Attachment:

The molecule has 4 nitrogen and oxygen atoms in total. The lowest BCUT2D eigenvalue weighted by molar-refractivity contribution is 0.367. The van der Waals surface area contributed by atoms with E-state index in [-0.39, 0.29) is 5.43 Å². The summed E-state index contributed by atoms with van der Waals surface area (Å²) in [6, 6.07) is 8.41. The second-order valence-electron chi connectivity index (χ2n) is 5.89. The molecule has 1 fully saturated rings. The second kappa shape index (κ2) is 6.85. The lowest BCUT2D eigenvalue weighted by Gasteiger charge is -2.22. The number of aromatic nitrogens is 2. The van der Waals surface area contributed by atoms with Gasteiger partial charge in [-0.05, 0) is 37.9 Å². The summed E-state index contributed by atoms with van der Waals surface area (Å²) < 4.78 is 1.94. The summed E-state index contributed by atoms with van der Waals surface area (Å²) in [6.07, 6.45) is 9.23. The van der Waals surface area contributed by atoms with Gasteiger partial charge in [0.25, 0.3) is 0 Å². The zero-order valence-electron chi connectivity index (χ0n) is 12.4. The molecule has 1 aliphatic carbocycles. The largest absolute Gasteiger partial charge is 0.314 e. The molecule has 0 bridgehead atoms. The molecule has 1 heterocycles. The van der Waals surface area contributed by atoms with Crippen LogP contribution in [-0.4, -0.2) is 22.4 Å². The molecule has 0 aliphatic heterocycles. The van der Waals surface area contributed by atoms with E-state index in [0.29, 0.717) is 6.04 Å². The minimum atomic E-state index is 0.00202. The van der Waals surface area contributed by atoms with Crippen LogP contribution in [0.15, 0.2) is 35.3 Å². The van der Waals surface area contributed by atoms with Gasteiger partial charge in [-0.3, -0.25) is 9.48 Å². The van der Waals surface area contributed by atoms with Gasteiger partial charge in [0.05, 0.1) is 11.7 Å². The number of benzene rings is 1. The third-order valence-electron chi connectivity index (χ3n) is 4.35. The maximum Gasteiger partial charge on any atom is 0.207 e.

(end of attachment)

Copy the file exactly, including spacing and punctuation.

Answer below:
The molecule has 4 nitrogen and oxygen atoms in total. The lowest BCUT2D eigenvalue weighted by molar-refractivity contribution is 0.367. The van der Waals surface area contributed by atoms with E-state index in [-0.39, 0.29) is 5.43 Å². The summed E-state index contributed by atoms with van der Waals surface area (Å²) in [6, 6.07) is 8.41. The second-order valence-electron chi connectivity index (χ2n) is 5.89. The molecule has 1 fully saturated rings. The second kappa shape index (κ2) is 6.85. The lowest BCUT2D eigenvalue weighted by Gasteiger charge is -2.22. The number of aromatic nitrogens is 2. The van der Waals surface area contributed by atoms with Gasteiger partial charge in [-0.05, 0) is 37.9 Å². The summed E-state index contributed by atoms with van der Waals surface area (Å²) < 4.78 is 1.94. The summed E-state index contributed by atoms with van der Waals surface area (Å²) in [6.07, 6.45) is 9.23. The van der Waals surface area contributed by atoms with Gasteiger partial charge in [0.25, 0.3) is 0 Å². The zero-order valence-electron chi connectivity index (χ0n) is 12.4. The molecule has 1 aliphatic carbocycles. The largest absolute Gasteiger partial charge is 0.314 e. The molecule has 0 bridgehead atoms. The molecule has 1 heterocycles. The van der Waals surface area contributed by atoms with Crippen LogP contribution in [-0.4, -0.2) is 22.4 Å². The molecule has 0 aliphatic heterocycles. The van der Waals surface area contributed by atoms with E-state index in [0.29, 0.717) is 6.04 Å². The minimum atomic E-state index is 0.00202. The van der Waals surface area contributed by atoms with Crippen LogP contribution in [0.15, 0.2) is 35.3 Å². The van der Waals surface area contributed by atoms with Gasteiger partial charge in [-0.3, -0.25) is 9.48 Å². The van der Waals surface area contributed by atoms with Gasteiger partial charge in [0.05, 0.1) is 11.7 Å². The number of benzene rings is 1. The third-order valence-electron chi connectivity index (χ3n) is 4.35. The maximum Gasteiger partial charge on any atom is 0.207 e.